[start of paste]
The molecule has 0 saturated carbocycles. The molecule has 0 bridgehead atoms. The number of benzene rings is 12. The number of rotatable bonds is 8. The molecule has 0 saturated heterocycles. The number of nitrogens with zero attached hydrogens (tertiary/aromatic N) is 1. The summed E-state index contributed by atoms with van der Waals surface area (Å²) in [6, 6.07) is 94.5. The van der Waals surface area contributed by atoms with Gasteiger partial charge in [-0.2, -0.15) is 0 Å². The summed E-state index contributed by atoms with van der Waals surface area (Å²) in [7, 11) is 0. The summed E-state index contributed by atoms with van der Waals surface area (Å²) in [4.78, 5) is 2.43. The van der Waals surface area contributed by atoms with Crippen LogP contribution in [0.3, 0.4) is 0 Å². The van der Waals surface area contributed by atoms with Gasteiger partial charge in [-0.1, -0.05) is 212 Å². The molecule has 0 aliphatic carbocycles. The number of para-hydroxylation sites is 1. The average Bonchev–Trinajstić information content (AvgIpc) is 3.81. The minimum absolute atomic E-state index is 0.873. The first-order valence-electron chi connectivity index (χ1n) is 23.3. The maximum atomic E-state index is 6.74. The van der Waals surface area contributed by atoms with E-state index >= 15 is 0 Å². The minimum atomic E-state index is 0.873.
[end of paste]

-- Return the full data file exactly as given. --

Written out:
The molecule has 0 saturated carbocycles. The molecule has 0 bridgehead atoms. The number of benzene rings is 12. The number of rotatable bonds is 8. The molecule has 0 saturated heterocycles. The number of nitrogens with zero attached hydrogens (tertiary/aromatic N) is 1. The summed E-state index contributed by atoms with van der Waals surface area (Å²) in [6, 6.07) is 94.5. The van der Waals surface area contributed by atoms with Gasteiger partial charge in [-0.2, -0.15) is 0 Å². The summed E-state index contributed by atoms with van der Waals surface area (Å²) in [7, 11) is 0. The summed E-state index contributed by atoms with van der Waals surface area (Å²) in [4.78, 5) is 2.43. The van der Waals surface area contributed by atoms with Crippen LogP contribution in [0.3, 0.4) is 0 Å². The van der Waals surface area contributed by atoms with Gasteiger partial charge in [-0.1, -0.05) is 212 Å². The molecule has 0 aliphatic carbocycles. The number of para-hydroxylation sites is 1. The average Bonchev–Trinajstić information content (AvgIpc) is 3.81. The minimum absolute atomic E-state index is 0.873. The first-order valence-electron chi connectivity index (χ1n) is 23.3. The maximum atomic E-state index is 6.74. The van der Waals surface area contributed by atoms with E-state index >= 15 is 0 Å². The minimum atomic E-state index is 0.873.